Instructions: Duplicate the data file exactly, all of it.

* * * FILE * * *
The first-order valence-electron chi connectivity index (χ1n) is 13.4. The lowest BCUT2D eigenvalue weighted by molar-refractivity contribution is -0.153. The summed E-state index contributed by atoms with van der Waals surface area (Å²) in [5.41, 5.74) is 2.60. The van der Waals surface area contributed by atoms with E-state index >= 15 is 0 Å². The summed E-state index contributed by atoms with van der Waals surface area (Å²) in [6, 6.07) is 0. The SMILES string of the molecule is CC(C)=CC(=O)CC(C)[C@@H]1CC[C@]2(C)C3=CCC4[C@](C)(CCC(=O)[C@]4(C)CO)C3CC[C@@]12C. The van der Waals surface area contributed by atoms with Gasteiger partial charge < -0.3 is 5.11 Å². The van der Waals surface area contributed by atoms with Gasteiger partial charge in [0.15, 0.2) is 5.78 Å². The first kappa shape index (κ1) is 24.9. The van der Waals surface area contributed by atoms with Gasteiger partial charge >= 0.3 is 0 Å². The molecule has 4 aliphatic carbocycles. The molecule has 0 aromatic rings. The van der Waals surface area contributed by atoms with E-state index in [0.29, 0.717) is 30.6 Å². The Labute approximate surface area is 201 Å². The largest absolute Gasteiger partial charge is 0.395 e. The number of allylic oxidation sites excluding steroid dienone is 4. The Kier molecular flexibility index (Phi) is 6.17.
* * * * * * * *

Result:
The first-order valence-electron chi connectivity index (χ1n) is 13.4. The lowest BCUT2D eigenvalue weighted by molar-refractivity contribution is -0.153. The summed E-state index contributed by atoms with van der Waals surface area (Å²) in [5.41, 5.74) is 2.60. The van der Waals surface area contributed by atoms with E-state index >= 15 is 0 Å². The summed E-state index contributed by atoms with van der Waals surface area (Å²) in [6, 6.07) is 0. The SMILES string of the molecule is CC(C)=CC(=O)CC(C)[C@@H]1CC[C@]2(C)C3=CCC4[C@](C)(CCC(=O)[C@]4(C)CO)C3CC[C@@]12C. The van der Waals surface area contributed by atoms with Gasteiger partial charge < -0.3 is 5.11 Å². The van der Waals surface area contributed by atoms with Gasteiger partial charge in [0.15, 0.2) is 5.78 Å². The first kappa shape index (κ1) is 24.9. The van der Waals surface area contributed by atoms with Gasteiger partial charge >= 0.3 is 0 Å². The molecule has 4 aliphatic carbocycles. The molecule has 0 aromatic rings. The van der Waals surface area contributed by atoms with E-state index in [0.29, 0.717) is 30.6 Å². The Labute approximate surface area is 201 Å². The largest absolute Gasteiger partial charge is 0.395 e. The number of allylic oxidation sites excluding steroid dienone is 4. The Kier molecular flexibility index (Phi) is 6.17.